Page:Dictionary of National Biography, Second Supplement, volume 3.djvu/695

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and the firm was styled W. D. and H. O. Wills. The concern was afterwards converted into a limited liability company and William Henry became chairman of the board of directors.

Wills's technical knowledge and sagacity largely promoted the success of the firm, and helped to meet such difficulties as the failures of the tobacco-leaf crop and the stoppage of supplies during the American war. He became the recognised head of the tobacco trade in Great Britain. In 1878 he was unanimously elected chairman of the committee organised to resist a threatened increase of duty on tobacco. In 1900–1 Wills took a leading part in the ‘combine’ promoted by British tobacco manufacturers to combat the contemplated American ‘trust,’ serving as chairman until his death of the Imperial Tobacco Company, which acquired in 1901 at a cost of 11,957,000l. the business of thirteen tobacco manufacturing concerns in the United Kingdom.

Wills was a prominent member of the liberal party in Bristol and was president of the Anchor Society in 1866. He entered parliament in 1880 as a member for Coventry, representing that borough until 1885, when it lost one of its members. After contesting South-East Essex twice unsuccessfully, first in 1885 and then as an advocate of home rule in 1886, he also failed in South Bristol in 1892, but he was returned at a bye-election in March 1895 for East Bristol, and he represented that constituency until his retirement in 1900. He was created a baronet on 12 Aug. 1893, being the first of his family to receive a titular honour, although baronetcies were also soon bestowed on two first cousins and business colleagues.

Closely identifying himself with local interests, Wills was for some years on the council of the Bristol Chamber of Commerce and in 1863 became its chairman. From 1862 to 1880 he served on the municipal council, was chosen one of the charity trustees in 1865, and was high sheriff of the city in 1877–8. To the public institutions of Bristol he was a notable benefactor. He provided organs for Colston Hall and Bristol grammar school. The Bristol Art Gallery and the St. George branch of the Bristol public libraries were built at his expense; and he erected on St. Augustine's Parade a statue of Burke, which was unveiled by Lord Rosebery on 30 Oct. 1894. Like other members of his family he was interested in the university of Bristol, which was incorporated in 1909, and his gifts to it amounted to 35,000l. He was appointed pro-chancellor. On 5 July 1904 he was made an honorary freeman of Bristol. In London, where he had a residence in Hyde Park Gardens, he was well known as a director of the Great Western railway and of the Phœnix Assurance companies and was chairman of the Provincial Companies Association.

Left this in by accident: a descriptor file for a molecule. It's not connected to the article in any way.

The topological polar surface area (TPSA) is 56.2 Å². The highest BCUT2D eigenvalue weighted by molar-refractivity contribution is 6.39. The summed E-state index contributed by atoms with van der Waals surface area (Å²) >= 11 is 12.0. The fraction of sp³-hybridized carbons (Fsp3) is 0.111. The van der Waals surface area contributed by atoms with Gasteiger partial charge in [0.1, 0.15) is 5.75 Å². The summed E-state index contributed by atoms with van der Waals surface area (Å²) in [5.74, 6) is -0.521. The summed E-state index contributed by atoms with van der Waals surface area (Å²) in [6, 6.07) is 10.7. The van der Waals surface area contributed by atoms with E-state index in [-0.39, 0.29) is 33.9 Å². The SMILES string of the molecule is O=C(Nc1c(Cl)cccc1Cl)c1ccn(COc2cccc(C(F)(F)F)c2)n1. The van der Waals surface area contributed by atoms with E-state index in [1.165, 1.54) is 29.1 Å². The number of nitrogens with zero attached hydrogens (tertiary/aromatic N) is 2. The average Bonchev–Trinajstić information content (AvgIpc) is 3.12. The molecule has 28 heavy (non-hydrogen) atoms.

A zealous nonconformist by personal conviction as well as by family tradition, he actively engaged in the affairs of the free churches. He joined the board of the dissenting deputies, was a trustee of the Memorial Hall in London, and took a practical interest in the refoundation of Mansfield College at Oxford in 1886. To the new chapel of Mill Hill School, opened in June 1898, he gave an organ and other substantial help; his portrait, subscribed for by the governors, is at the school.

On 1 Feb. 1906 Wills was raised to the peerage on Campbell-Bannerman's nomination as Baron Winterstoke of Blagdon, co. Somerset. His country seat Coombe Lodge was at Blagdon. There he took a deep interest in agriculture and was a well-known exhibitor of shire horses and shorthorn cattle. He was D.L. of Somerset, and high sheriff of the county in 1905–6.

Winterstoke died suddenly at his residence at Blagdon on 29 Jan. 1911, and was buried in the churchyard there. He married on 11 Jan. 1853 Elizabeth (d. 10 Feb. 1896), daughter of John Stancombe of Trowbridge, Wiltshire. Leaving no issue, the peerage became extinct at his death. He left a fortune exceeding 1,000,000l. Two adopted daughters, Miss Janet Stancombe Wilson and Mrs. Richardson, largely benefited under his will. The former presented 10,000l. to Bristol grammar school in Winterstoke's memory. Among the other property which he bequeathed to her was his collection of pictures, and he expressed a wish that she should leave twenty-four of these at her death to the Bristol Art Gallery which he had built.

A portrait by Mr. Hugh Riviere was presented to Winterstoke by his fellow-citizens of Bristol in October 1907, and was placed at his request in the Bristol Art Gallery.

[Lodge's Peerage, 1912; The Times, 30 Jan., 18 and 25 Feb. 1911; Western Daily Press, 30 Jan. 1911.]

C. W.

WILSON, CHARLES HENRY, first Baron Nunburnholme (1833–1907), shipowner, born at Hull on 22 April 1833, was eldest son of Thomas Wilson (d. 1869) o